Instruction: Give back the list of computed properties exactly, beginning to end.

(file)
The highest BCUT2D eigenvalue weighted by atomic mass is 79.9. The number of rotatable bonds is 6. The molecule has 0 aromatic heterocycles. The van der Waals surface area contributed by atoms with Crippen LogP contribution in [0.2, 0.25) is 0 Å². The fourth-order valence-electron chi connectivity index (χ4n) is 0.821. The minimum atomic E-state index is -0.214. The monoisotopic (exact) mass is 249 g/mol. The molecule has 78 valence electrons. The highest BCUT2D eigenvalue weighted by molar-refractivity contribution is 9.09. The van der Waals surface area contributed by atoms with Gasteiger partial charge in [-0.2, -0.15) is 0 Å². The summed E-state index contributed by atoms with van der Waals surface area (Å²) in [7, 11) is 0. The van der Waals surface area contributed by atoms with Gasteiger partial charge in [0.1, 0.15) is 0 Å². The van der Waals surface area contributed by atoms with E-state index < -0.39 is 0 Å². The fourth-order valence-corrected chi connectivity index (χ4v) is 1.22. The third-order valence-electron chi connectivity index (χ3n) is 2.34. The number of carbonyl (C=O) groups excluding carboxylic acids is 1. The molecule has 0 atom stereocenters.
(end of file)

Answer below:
The highest BCUT2D eigenvalue weighted by atomic mass is 79.9. The number of rotatable bonds is 6. The molecule has 0 aromatic heterocycles. The van der Waals surface area contributed by atoms with Crippen LogP contribution in [0.2, 0.25) is 0 Å². The fourth-order valence-electron chi connectivity index (χ4n) is 0.821. The minimum atomic E-state index is -0.214. The monoisotopic (exact) mass is 249 g/mol. The molecule has 78 valence electrons. The highest BCUT2D eigenvalue weighted by molar-refractivity contribution is 9.09. The van der Waals surface area contributed by atoms with Gasteiger partial charge in [-0.2, -0.15) is 0 Å². The summed E-state index contributed by atoms with van der Waals surface area (Å²) in [7, 11) is 0. The van der Waals surface area contributed by atoms with Gasteiger partial charge in [0.1, 0.15) is 0 Å². The van der Waals surface area contributed by atoms with E-state index < -0.39 is 0 Å². The fourth-order valence-corrected chi connectivity index (χ4v) is 1.22. The third-order valence-electron chi connectivity index (χ3n) is 2.34. The number of carbonyl (C=O) groups excluding carboxylic acids is 1. The molecule has 0 atom stereocenters.